Poll results show hard copy books are in decline

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COLUMBIA - A poll conducted through Vouchercloud.com concluded 26 percent of adult Americans do not read books.

Grant Elementary School reading teacher Susan Maglich said this makes her sad and worried for future generations.

"I think there are so many things you can do with books," Maglich said. "There is that old saying that says books take you to different places if you can't go physically, but you can go through a book."

The results in the poll showed that 32 percent of Americans prefer to read magazines, and 28 percent prefer to read a newspaper over a book. 

The chart below shows how poll respondents reported consuming literature:

The rise of e-books is also starting to push the traditional books out of the market. In this poll, 10 percent of Americans said they only read hard copies.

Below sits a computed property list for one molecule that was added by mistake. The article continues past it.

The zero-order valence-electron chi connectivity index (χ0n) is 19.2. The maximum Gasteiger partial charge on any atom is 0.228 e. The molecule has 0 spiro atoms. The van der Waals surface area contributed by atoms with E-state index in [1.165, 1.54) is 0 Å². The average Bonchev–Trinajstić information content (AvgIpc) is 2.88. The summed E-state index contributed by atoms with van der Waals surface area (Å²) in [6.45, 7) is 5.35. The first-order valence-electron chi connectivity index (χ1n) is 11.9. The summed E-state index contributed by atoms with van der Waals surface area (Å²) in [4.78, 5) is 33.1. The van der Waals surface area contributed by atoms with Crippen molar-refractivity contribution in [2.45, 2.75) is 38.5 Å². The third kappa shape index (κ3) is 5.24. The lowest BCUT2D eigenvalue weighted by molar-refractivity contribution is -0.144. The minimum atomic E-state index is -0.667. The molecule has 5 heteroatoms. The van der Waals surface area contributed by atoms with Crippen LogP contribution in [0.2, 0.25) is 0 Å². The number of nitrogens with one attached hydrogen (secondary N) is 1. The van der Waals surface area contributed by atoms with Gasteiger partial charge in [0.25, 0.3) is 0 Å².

Bookstore owner Joe Chevalier said technology will not replace the overall experience of reading a book. 

"I think there is something about the tactile sensation of holding a book physically and turning pages with your hand," Chevalier said. 

When it comes to the younger generations, schools like Grant Elementary School are working with kids one-on-one to make sure reading becomes a daily habit.

"One of the things we do that keeps things motivated is try and get them at a young age before they experience some difficulties with reading," Maglich said. "So we want to get them to be proactive and give them as many strategies."

The Daniel Boone Regional Library has also opened its doors to literacy programs for children and outreach programs to engage learning through reading.

Public Relations Manager Mitzy St. John said it's discouraging to find out there is a decline in book reading. 

"One of the lifetime goals of the library is to encourage lifelong learning," St. John said. "We start encouraging children to read the minute they are born."

The Vouchercloud poll questioned people who were all full-time employees and over the age of 21.